Alexa, Webex headed to the moon
Custom-built versions of Amazon's Alexa digital voice assistant and Cisco's Webex video collaboration software will be tested on NASA's unmanned Orion spacecraft as it travels to the moon and back.
Amazon's Alexa and Cisco's Webex will be onboard NASA's unmanned Orion spacecraft as it travels to the moon and back, integrated into a device called Callisto.
The industry-funded, purpose-built technology is designed to show how future astronauts could use commercial AI-based voice, video and whiteboard collaboration tools from space to improve efficiency and situational awareness. Callisto will be mounted on Orion's center console and feature a microphone, speakers and a tablet for transmitting video.
Lockheed Martin, which designed and built the Orion spacecraft for NASA, is leading the development and integration of the payload. It worked with Amazon and Cisco to custom-build the hardware and software for testing Alexa and Webex.
Unlike Earth-bound digital assistants and videoconference tools that send data to the cloud, Callisto will rely on a database aboard Orion and use NASA's Deep Space Network for communications, NASA officials said.
Webex will connect the onboard tablet to devices and whiteboards at mission control, demonstrating how its video compression technology can enable high-quality video collaboration over the Deep Space Network using less bandwidth.
New local-processing technology for Alexa will allow it to perform with little or no connectivity to Earth. Alexa will connect directly to Orion's computer to access real-time telemetry data and respond to mission-specific questions through voice commands. For questions that can't be handled onboard, Alexa will use the Deep Space network to contact mission control.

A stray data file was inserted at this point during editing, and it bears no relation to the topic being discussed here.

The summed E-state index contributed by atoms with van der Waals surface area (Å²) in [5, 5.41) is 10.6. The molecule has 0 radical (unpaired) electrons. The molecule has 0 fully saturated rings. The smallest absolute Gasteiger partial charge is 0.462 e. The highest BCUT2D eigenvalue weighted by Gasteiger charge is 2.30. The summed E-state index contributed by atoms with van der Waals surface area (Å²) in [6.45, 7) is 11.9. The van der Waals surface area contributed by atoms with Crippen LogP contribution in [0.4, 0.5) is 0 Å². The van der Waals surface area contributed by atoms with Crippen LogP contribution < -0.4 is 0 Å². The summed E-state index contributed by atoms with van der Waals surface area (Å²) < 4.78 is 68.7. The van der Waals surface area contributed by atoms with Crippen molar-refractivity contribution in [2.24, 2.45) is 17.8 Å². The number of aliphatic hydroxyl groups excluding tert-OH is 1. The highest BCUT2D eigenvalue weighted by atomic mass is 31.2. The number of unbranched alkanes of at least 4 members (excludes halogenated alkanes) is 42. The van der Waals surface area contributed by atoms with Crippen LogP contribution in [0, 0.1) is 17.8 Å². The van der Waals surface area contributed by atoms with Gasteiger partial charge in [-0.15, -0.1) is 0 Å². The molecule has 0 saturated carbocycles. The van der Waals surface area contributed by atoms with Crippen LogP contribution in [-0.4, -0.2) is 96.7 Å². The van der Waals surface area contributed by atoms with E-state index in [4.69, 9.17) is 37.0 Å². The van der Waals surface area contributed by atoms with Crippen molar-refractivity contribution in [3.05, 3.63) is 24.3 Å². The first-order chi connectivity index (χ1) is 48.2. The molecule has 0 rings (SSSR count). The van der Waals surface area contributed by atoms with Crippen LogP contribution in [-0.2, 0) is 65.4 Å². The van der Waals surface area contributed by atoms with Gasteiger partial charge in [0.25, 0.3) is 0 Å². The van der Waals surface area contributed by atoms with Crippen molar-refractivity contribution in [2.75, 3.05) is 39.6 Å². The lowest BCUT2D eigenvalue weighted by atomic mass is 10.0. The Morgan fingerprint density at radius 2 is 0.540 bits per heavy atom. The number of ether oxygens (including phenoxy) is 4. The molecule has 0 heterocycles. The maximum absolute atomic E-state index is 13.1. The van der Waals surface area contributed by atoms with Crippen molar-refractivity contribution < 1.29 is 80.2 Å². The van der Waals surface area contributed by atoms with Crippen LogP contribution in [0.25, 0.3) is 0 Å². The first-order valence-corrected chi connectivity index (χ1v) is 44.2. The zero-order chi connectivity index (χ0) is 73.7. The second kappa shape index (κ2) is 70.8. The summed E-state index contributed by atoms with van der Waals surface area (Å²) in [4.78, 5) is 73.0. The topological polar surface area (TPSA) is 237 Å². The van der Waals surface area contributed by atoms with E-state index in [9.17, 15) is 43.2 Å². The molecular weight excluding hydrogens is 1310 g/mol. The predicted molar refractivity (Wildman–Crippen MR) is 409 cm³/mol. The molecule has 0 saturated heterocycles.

Because Orion will be unmanned, the partners designed a virtual crew experience to allow operators to interact with Callisto and evaluate its performance. Participants at mission control and virtual crew members will ask Alexa questions or issue commands, and cameras inside the spacecraft will record responses from the digital voice assistant and the tablet's video display. Video and audio of the interactions will be transmitted back to Earth throughout the mission so the performance of the onboard systems can be evaluated.
The ideas is that, as astronauts venture deeper into space and latency grows in communications back to earth, Callisto can help crews be more self reliant. It can be considered a “pathfinder” technology for next-generation crews, said Rob Chambers, Lockheed Martin's director of strategy for human spaceflight. Callisto also can process the raw data on the mission and present it to the crew by voice to give them independent situational awareness.
“It’s a new way of interacting not just with the cockpit of a spacecraft, but it could also show up in landers, in habitats or in rovers, and in the future, in Mars spacecraft and landers,” Chambers said.
“I can imagine a future where astronauts can access information on flight status and telemetry … through simple voice commands,” said Howard Hu, deputy Orion program manager at NASA’s Johnson Space Center in Houston. “Orion is already the most advanced spacecraft ever developed to carry astronauts to the Moon, and voice activation technology could take it to the next level by enabling the interactive computer systems of science fiction spaceships to become a reality.”
Orion is currently scheduled to launch in early 2022 from NASA's Kennedy Space Center for a multi-week journey around the Moon and back.